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Published Date: June 30, 2006

Book Info

Discovering Biblical Equality: Complementarity Without Hierarchy

The editors of this large volume of 515 pages have put together twenty-nine essays arranged under five headings: Setting the Stage (the Historical Backdrop); Looking to Scripture (the Biblical Texts); Thinking It Through (Logical and Theological Perspectives); Addressing the Issues (Hermeneutical and Cultural Perspectives); Living It Out (Practical Applications). All are scholarly presentations that are well documented and compellingly written by more than twenty contributors, three by contributing editor Gordon Fee. Fee’s study “Male and Female in the New Creation” is a gem and represents in my estimation a biblical theology that is most faithful to the biblical material among options within the academy. My own research has led me to appreciate more deeply the central work of Christ in creating a new humanity embodied in himself and inaugurating the new creation. This central theme of the New Testament, where Jew and gentile, slave and free, and male and female are described as gathered into one new humanity in Christ (Gal. 3:26-29; Eph. 2:13-15), each one gifted by the Holy Spirit, provides a common ground for evangelicals on the roles of women in ministry. Again, Fee’s article “The Priority of Spirit Gifting for Church Ministry” is biblically on center. Indeed, all the essays in this volume assume these motifs and in one way or another affirm the gifting of the Spirit who sovereignly bestows complementary gifts upon believers, without human discrimination. The new humanity embodied in Christ is not characterized by fixed ethnic, generic, or gender roles but by the freedom of the Holy Spirit, who exhibits the power of the inaugurated new creation.

The absence of harsh polemic in the collected essays is commendable and attests the good heart and good will of the contributors. Among the excellent articles in the practical application section, I was particularly moved by Joan Burgess Winfrey’s “In Search of Holy Joy: Women and Self-Esteem,” a study which moves the heart on a deep issue while presenting a powerful critique of the modern emphasis in developmental psychology on separation, individuation, and autonomy, to the neglect of connection and affiliation. This is a great essay on self-esteem and the relational soul within a Christian context. In this regard, because of a longtime interest in the mutuality of the persons of the Trinity, I found Kevin Giles’ “The Subordination of Christ and the Subordination of Women” a lucid study on the archetypal patterns of the Trinity which corrects the mistaken notion of the eternal subordination of the Son often employed to undergird the asymmetrical subordination of women. Walter Liefield’s essay on “The Nature of Authority in the New Testament” explores the related theme of mutual servanthood, which I see as a fundamental theme originating within the Trinity itself. In regard to Genesis texts and New Testament passages used to support the subordinate status of women, clarifying exegesis is offered by R.K. McGregor Wright, “God, Metaphor, and Gender,” Richard Hess, “Equality With and Without Innocence,” Ronald Pierce, “From Old Testament Law to New Testament Gospel,” and Linda Belleville, “Women Leaders in the Bible” and “Teaching and Usurping Authority: 1 Timothy 2:11-15.” Excellent studies by Aida Besanyon Spencer, Craig Keener, I. Howard Marshall, Peter Davids, Roger Nicole, Stanley Grenz, and Rebecca Merrill Groothuis add to the exegetical studies and provide good background evaluation and bibliographies.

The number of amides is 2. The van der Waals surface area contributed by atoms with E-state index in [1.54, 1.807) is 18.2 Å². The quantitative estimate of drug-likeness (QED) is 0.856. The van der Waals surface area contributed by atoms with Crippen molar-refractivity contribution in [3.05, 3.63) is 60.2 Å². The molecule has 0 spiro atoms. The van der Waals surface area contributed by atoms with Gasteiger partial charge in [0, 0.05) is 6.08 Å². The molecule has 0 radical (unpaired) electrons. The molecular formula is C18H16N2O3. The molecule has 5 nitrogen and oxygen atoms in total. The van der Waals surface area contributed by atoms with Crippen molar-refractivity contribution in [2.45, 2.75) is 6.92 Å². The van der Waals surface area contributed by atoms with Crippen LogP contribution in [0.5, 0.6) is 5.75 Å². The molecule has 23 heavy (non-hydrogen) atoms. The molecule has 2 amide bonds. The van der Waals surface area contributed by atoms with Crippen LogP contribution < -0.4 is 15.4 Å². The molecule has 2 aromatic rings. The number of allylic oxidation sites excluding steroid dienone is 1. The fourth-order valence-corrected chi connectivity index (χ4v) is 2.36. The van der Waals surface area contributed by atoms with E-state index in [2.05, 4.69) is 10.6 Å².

Informative essays on the more recent history of women in ministry are presented by Ruth Tucker, Janette Hassey, William Webb (on slavery and homosexuality), and Sulia Mason and Karen Mason (on abortion as a form of slavery). Concluding the book with practical applications for living it out are essays on the partnership of equals, complementarity, and reconciliation by Judith Balswick and Jack Balswick, Cynthia Neal Kimball, Mimi Haddad and Alvera Mickelsen, and Alice Mathews.

This volume truly represents a landmark in the reclamation of a good word, “complementarity,” from its misuse by the equal-but-unequal school of thought. A formidable collage of scholars with complementary gifts of the Spirit have contributed to a book which is sure to become a primary textbook and resource in the Christian circles of church and academia.